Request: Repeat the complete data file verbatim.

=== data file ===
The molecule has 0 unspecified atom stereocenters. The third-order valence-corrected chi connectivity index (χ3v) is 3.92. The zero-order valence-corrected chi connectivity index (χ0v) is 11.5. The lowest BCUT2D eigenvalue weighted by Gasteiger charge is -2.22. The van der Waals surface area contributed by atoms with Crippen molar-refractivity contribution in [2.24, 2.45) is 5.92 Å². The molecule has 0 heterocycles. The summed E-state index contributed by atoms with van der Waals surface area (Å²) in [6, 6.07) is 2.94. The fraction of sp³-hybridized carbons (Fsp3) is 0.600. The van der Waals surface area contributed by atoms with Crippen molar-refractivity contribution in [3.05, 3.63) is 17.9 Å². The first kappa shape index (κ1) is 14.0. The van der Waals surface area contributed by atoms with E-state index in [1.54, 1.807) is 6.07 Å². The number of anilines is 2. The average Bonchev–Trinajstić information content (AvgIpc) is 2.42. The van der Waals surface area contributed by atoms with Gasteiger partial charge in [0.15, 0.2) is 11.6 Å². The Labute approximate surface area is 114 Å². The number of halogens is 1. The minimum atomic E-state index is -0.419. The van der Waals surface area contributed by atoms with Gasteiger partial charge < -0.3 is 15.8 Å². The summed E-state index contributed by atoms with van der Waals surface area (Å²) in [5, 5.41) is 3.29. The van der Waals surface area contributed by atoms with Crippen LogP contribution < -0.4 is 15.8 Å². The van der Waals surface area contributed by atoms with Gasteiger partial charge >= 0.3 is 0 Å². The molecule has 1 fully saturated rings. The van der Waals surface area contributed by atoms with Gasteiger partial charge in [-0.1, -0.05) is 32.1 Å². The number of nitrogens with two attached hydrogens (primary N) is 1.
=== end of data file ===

The molecule has 0 unspecified atom stereocenters. The third-order valence-corrected chi connectivity index (χ3v) is 3.92. The zero-order valence-corrected chi connectivity index (χ0v) is 11.5. The lowest BCUT2D eigenvalue weighted by Gasteiger charge is -2.22. The van der Waals surface area contributed by atoms with Crippen molar-refractivity contribution in [2.24, 2.45) is 5.92 Å². The molecule has 0 heterocycles. The summed E-state index contributed by atoms with van der Waals surface area (Å²) in [6, 6.07) is 2.94. The fraction of sp³-hybridized carbons (Fsp3) is 0.600. The van der Waals surface area contributed by atoms with Crippen molar-refractivity contribution in [3.05, 3.63) is 17.9 Å². The first kappa shape index (κ1) is 14.0. The van der Waals surface area contributed by atoms with E-state index in [1.54, 1.807) is 6.07 Å². The number of anilines is 2. The average Bonchev–Trinajstić information content (AvgIpc) is 2.42. The van der Waals surface area contributed by atoms with Gasteiger partial charge in [0.15, 0.2) is 11.6 Å². The Labute approximate surface area is 114 Å². The number of halogens is 1. The minimum atomic E-state index is -0.419. The van der Waals surface area contributed by atoms with Gasteiger partial charge < -0.3 is 15.8 Å². The summed E-state index contributed by atoms with van der Waals surface area (Å²) in [5, 5.41) is 3.29. The van der Waals surface area contributed by atoms with Crippen LogP contribution < -0.4 is 15.8 Å². The van der Waals surface area contributed by atoms with Gasteiger partial charge >= 0.3 is 0 Å². The molecule has 1 fully saturated rings. The van der Waals surface area contributed by atoms with Gasteiger partial charge in [-0.1, -0.05) is 32.1 Å². The number of nitrogens with two attached hydrogens (primary N) is 1.